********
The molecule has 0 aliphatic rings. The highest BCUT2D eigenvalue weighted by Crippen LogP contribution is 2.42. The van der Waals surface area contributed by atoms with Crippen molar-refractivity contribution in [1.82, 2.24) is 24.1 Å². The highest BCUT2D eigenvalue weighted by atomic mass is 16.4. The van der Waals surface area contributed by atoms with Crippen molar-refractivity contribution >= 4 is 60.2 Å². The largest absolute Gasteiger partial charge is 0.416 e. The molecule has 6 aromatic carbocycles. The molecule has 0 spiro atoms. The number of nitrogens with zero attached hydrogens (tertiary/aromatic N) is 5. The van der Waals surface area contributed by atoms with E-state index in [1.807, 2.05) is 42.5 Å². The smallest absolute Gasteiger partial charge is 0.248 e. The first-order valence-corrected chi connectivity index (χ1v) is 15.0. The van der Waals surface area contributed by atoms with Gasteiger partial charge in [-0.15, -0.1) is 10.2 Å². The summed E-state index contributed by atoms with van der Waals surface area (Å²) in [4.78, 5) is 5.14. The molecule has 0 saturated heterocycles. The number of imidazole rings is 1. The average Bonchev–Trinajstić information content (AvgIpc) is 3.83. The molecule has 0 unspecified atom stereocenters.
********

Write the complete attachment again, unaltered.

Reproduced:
The molecule has 0 aliphatic rings. The highest BCUT2D eigenvalue weighted by Crippen LogP contribution is 2.42. The van der Waals surface area contributed by atoms with Crippen molar-refractivity contribution in [1.82, 2.24) is 24.1 Å². The highest BCUT2D eigenvalue weighted by atomic mass is 16.4. The van der Waals surface area contributed by atoms with Crippen molar-refractivity contribution >= 4 is 60.2 Å². The largest absolute Gasteiger partial charge is 0.416 e. The molecule has 6 aromatic carbocycles. The molecule has 0 spiro atoms. The number of nitrogens with zero attached hydrogens (tertiary/aromatic N) is 5. The van der Waals surface area contributed by atoms with E-state index in [1.807, 2.05) is 42.5 Å². The smallest absolute Gasteiger partial charge is 0.248 e. The first-order valence-corrected chi connectivity index (χ1v) is 15.0. The van der Waals surface area contributed by atoms with Gasteiger partial charge in [-0.15, -0.1) is 10.2 Å². The summed E-state index contributed by atoms with van der Waals surface area (Å²) in [4.78, 5) is 5.14. The molecule has 0 saturated heterocycles. The number of imidazole rings is 1. The average Bonchev–Trinajstić information content (AvgIpc) is 3.83. The molecule has 0 unspecified atom stereocenters.